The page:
MS and RA

Autophagy interferes with survival of lymphocyte, antigen-presenting and antigen-responsive cells in MS and RA [66]. In patients with MS, the expression of ATG5 was up-regulated in T cells infiltrating inflammatory sites [9]. In RA, ATG5 interfered with presentation of citrullinated peptides [8], and RA patients have significantly lower levels of LC3 and Beclin-1 [66].

Autophagy and immune thrombocytopenia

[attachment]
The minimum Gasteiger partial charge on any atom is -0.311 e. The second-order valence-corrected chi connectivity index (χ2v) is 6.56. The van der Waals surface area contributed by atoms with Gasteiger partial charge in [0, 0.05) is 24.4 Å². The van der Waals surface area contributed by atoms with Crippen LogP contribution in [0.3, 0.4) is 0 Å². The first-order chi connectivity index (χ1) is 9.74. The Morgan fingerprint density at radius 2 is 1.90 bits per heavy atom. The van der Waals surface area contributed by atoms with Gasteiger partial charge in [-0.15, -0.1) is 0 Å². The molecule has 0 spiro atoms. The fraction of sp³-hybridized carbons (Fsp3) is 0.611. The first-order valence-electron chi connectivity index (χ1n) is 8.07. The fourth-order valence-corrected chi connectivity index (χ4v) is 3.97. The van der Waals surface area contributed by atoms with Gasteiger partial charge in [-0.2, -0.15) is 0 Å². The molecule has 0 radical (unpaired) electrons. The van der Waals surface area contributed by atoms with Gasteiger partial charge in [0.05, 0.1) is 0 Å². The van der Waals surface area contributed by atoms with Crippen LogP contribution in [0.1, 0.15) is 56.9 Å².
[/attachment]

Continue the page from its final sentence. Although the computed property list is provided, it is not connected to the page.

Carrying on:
Platelets are small anucleate cytoplasmic fragments derived from megakaryocytes, the primary physiological role is to mediate thrombosis and hemostasis [74]. Activated platelets secrete microparticles which accelerate the plaque formation by providing a new prothrombotic interface and promoting the deposition of fibrin and other blood cells at the site of thrombus formation [75, 76]. Ouseph et al. has demonstrated that basal level of autophagy process is essential for normal functioning of platelets activation and aggregation. And they further showed that platelet specific deletion of Atg7 can cause a decrease granule cargo packing ex vivo [77]. In another study, they demonstrate that starvation induced substantial autophagy (above basal level), characterized by decreased platelet aggregation, reduced calcium mobilization and granule secretion, as well as decreased adhesion to immobilized fibrinogen and eventually increased bleeding time [78]. Autophagy antagonize platelet activation by clearance certain potentially ubiquitinated proteins. These studies collectively demonstrated that basal level of autophagy in platelet is obligatory for aggregation, activation, hemostasis, and thrombosis [77, 78].